Government

Strong revenue may lead to billion-dollar surplus for NYC

Patty Labadie

Patty Labadie

According to a government watchdog group, the city of New York will likely end up with a $1 billion budget surplus at the end of its fiscal year, even more than was initially predicted by Mayor Bill de Blasio.

 

A report from The Independent Budget Office found strong property and income tax revenue is expected to propel the city to a $963 million surplus – $828 million more than was estimated by the mayor’s office.

 

“While some opinion leaders have warned that New York City is slipping back into the difficult times of the 1970s and early 1980s, there is little, if any, evidence to buttress such claims in terms of the city’s near-term fiscal outlook,” the report found.

 

According to the nonpartisan report, the strong performance of the national economy over the last 79 months has also helped with economic expansions in New York City. The municipality added 95,000 annual jobs since 2009 and has also made more modest growth in funding for health care and education.

 

Much of the surplus comes from property and income tax revenue, which was stronger than predicted, and an increase in federal grants. The city generated $80.9 billion in revenue this year, the report found, which is $2.3 billion or 2.9 percent more than the previous fiscal year.

 

New York City’s projected budget surplus could fund mayoral programs including public housing expansions, after-school programs and paid parental leave for city employees.

 

Expanding city programs

The budget surplus will likely allow de Blasio to continue expanding and adding new city benefits and social aid programs. The mayor has already announced plans to provide around 20,000 municipal employees with six weeks of paid parental leave each year.

As The Wall Street Journal reported, the mayor’s new policy, enacted through an executive order, would allow nonunion employees 12 weeks of paid maternity, paternity and other parenting-related leave each year. Before the budget surplus was even discovered, the mayor’s office had already planned to fund the parental leave policy in the next fiscal year budget. The move would involve capping paid vacation leave for long-term employees at 25 days.

 

“The surplus will likely allow de Blasio to expand and add new city benefits and social aid programs.”

Unions will also be able to negotiate with the city to get their employees added to the policy, and several have already announced plans to do so, the Journal reported. According to The New York Times, providing this program to these 20,000 employees is expected to cost $15 million annually, but the cost of possibly expanding the policy to include all nonunion employees is unknown at this time.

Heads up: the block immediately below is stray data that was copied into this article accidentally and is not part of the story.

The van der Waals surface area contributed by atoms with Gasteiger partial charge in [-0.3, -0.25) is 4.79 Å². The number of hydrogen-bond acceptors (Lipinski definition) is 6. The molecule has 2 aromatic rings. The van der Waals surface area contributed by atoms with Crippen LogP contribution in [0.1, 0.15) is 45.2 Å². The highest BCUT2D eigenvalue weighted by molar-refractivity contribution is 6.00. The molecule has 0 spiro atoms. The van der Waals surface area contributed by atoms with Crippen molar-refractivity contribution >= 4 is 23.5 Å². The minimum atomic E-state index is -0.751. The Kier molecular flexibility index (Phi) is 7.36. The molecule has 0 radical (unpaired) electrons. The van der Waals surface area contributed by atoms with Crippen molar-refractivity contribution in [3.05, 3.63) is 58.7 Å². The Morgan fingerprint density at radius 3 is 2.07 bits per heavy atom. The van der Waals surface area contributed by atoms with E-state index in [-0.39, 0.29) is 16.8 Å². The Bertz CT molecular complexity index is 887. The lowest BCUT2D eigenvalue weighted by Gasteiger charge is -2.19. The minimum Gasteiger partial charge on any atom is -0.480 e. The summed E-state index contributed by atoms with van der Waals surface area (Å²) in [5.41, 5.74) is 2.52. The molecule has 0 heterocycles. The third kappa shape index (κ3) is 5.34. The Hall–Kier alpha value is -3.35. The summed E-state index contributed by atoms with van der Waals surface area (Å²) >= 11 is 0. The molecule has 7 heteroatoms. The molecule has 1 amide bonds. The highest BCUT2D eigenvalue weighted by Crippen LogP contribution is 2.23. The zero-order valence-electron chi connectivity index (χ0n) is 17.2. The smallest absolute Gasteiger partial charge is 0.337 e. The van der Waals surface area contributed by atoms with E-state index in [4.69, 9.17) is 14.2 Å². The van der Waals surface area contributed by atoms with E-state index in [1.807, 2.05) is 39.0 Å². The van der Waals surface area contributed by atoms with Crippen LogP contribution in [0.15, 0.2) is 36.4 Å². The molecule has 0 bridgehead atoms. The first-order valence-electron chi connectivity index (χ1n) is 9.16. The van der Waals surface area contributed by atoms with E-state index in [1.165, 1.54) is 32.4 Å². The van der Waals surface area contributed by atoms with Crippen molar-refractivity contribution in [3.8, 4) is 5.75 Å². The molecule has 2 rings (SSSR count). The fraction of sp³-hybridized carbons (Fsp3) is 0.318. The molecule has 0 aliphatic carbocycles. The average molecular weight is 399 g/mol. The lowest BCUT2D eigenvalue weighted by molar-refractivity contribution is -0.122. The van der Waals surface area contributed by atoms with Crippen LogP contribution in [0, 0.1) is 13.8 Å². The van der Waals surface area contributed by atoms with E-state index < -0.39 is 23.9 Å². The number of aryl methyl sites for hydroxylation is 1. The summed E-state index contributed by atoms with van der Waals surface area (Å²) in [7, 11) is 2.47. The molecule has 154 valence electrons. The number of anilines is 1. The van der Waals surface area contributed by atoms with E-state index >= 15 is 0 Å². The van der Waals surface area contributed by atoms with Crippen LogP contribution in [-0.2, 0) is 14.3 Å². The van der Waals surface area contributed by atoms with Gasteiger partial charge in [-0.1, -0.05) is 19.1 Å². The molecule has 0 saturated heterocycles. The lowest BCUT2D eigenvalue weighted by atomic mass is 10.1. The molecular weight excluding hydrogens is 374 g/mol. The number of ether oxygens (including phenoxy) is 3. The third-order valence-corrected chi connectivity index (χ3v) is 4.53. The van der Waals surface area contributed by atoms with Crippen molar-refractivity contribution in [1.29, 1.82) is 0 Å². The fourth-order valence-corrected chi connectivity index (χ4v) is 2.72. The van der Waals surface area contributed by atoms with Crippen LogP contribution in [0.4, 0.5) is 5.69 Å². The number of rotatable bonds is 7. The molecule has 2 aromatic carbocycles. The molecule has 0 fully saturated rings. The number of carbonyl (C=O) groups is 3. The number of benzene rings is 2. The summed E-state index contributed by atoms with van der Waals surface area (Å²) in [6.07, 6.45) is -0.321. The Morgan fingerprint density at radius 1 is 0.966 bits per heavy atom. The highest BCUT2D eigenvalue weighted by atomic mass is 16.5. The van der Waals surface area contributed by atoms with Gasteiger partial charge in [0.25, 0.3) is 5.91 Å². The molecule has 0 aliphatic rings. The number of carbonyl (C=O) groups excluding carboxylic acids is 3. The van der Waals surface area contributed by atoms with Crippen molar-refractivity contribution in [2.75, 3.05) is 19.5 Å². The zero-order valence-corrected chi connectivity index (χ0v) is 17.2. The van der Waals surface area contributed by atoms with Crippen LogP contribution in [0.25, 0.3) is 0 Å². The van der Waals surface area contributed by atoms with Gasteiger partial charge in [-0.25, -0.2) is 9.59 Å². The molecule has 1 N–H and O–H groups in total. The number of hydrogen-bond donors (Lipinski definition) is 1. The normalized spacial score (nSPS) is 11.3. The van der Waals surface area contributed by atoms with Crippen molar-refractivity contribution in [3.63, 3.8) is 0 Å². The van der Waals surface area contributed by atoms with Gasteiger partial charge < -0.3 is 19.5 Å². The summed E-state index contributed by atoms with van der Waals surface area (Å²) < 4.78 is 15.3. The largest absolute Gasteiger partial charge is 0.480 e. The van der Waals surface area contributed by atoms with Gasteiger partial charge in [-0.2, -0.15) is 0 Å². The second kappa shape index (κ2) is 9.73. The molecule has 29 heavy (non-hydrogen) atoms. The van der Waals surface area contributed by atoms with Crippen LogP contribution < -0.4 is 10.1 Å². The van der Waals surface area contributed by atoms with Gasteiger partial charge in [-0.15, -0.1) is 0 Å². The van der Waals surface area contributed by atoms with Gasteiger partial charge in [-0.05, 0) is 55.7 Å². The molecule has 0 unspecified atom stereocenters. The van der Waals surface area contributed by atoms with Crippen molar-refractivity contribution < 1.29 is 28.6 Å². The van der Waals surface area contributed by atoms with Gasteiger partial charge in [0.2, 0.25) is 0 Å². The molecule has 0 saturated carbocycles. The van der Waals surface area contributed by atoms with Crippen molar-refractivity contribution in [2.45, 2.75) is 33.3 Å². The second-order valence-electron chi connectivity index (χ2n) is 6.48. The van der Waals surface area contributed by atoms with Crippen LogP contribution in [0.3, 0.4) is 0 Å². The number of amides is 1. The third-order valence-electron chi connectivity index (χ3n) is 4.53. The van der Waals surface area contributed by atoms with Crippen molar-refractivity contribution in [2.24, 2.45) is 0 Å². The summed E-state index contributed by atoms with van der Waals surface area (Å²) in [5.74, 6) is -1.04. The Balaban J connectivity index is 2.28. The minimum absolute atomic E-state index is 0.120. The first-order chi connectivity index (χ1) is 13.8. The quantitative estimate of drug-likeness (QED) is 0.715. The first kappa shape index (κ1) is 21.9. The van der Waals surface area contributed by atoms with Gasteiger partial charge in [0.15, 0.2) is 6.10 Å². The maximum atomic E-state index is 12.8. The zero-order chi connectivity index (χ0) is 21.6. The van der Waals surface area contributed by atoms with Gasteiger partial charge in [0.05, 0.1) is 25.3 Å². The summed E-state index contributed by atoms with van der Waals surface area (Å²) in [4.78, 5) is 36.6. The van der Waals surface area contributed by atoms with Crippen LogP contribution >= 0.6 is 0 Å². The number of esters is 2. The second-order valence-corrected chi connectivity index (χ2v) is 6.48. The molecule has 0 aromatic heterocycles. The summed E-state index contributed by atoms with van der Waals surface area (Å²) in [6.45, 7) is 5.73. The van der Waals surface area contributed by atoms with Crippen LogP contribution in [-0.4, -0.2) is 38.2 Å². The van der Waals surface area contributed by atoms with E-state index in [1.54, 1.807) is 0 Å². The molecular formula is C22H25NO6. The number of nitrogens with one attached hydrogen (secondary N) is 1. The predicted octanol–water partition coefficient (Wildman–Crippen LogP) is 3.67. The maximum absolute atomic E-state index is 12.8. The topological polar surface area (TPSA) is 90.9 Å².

While the budget surplus will likely be able to assist in funding these sorts of programs, the city still has other expenses it will need to address. As Crain’s New York reported, New York will also need to provide funding for the mayor’s proposed expansions to subsidized public housing and after-school programs. Spending at city hospitals has also increased in recent years. The report cautioned the city could still see modest budget gaps of $762 million in 2018 and $822 million in 2019.

 

How Questica can help with budget management

Cities looking to balance revenue with spending needs can utilize Questica’s configurable budgeting software for thorough analysis and more comprehensive forecasting.

 

Questica’s public sector budgeting tools include real-time tracking of city spending broken down by individual departmental budgets. The solution enables municipalities to create specific funding and expense goals while easily consolidating financial data from multiple sources. Through Questica, municipalities can set performance objectives, monitor salary and benefit expenses and project costs on capital improvement projects.

 

Municipalities should contact Questica today to learn how flexible, web-based budgeting software can contribute to informed spending decisions and maintaining strong budgetary performance.

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